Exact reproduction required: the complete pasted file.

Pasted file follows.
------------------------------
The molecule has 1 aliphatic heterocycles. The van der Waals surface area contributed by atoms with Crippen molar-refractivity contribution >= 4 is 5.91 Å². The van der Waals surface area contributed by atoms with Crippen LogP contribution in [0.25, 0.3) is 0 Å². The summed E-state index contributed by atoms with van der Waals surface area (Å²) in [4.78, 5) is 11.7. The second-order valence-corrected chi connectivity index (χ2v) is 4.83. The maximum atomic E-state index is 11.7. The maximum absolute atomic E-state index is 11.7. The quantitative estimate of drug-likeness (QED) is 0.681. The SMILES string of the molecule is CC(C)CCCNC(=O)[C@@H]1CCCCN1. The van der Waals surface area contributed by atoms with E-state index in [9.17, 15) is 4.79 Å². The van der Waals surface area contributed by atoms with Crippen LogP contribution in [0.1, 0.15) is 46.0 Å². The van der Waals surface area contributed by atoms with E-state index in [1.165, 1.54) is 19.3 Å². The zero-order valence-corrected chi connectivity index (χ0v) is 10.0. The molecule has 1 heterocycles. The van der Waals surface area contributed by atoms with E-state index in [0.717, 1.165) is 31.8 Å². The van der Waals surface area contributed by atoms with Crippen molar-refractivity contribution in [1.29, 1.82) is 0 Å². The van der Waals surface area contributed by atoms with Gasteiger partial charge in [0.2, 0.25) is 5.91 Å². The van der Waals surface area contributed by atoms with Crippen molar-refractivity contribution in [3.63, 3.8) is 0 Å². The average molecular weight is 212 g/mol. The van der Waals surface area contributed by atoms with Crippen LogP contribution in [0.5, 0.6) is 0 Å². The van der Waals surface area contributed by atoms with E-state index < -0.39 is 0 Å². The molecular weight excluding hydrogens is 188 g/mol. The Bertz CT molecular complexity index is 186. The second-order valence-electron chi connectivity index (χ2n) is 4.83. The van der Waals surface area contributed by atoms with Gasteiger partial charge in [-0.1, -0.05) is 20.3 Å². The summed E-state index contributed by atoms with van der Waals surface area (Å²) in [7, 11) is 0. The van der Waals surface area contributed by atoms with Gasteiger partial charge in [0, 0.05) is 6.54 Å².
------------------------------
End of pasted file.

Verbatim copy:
The molecule has 1 aliphatic heterocycles. The van der Waals surface area contributed by atoms with Crippen molar-refractivity contribution >= 4 is 5.91 Å². The van der Waals surface area contributed by atoms with Crippen LogP contribution in [0.25, 0.3) is 0 Å². The summed E-state index contributed by atoms with van der Waals surface area (Å²) in [4.78, 5) is 11.7. The second-order valence-corrected chi connectivity index (χ2v) is 4.83. The maximum atomic E-state index is 11.7. The maximum absolute atomic E-state index is 11.7. The quantitative estimate of drug-likeness (QED) is 0.681. The SMILES string of the molecule is CC(C)CCCNC(=O)[C@@H]1CCCCN1. The van der Waals surface area contributed by atoms with E-state index in [9.17, 15) is 4.79 Å². The van der Waals surface area contributed by atoms with Crippen LogP contribution in [0.1, 0.15) is 46.0 Å². The van der Waals surface area contributed by atoms with E-state index in [1.165, 1.54) is 19.3 Å². The zero-order valence-corrected chi connectivity index (χ0v) is 10.0. The molecule has 1 heterocycles. The van der Waals surface area contributed by atoms with E-state index in [0.717, 1.165) is 31.8 Å². The van der Waals surface area contributed by atoms with Crippen molar-refractivity contribution in [1.29, 1.82) is 0 Å². The van der Waals surface area contributed by atoms with Gasteiger partial charge in [0.2, 0.25) is 5.91 Å². The van der Waals surface area contributed by atoms with Crippen molar-refractivity contribution in [3.63, 3.8) is 0 Å². The average molecular weight is 212 g/mol. The van der Waals surface area contributed by atoms with Crippen LogP contribution in [0.5, 0.6) is 0 Å². The van der Waals surface area contributed by atoms with E-state index < -0.39 is 0 Å². The molecular weight excluding hydrogens is 188 g/mol. The Bertz CT molecular complexity index is 186. The second-order valence-electron chi connectivity index (χ2n) is 4.83. The van der Waals surface area contributed by atoms with Gasteiger partial charge in [-0.1, -0.05) is 20.3 Å². The summed E-state index contributed by atoms with van der Waals surface area (Å²) in [7, 11) is 0. The van der Waals surface area contributed by atoms with Gasteiger partial charge in [0, 0.05) is 6.54 Å².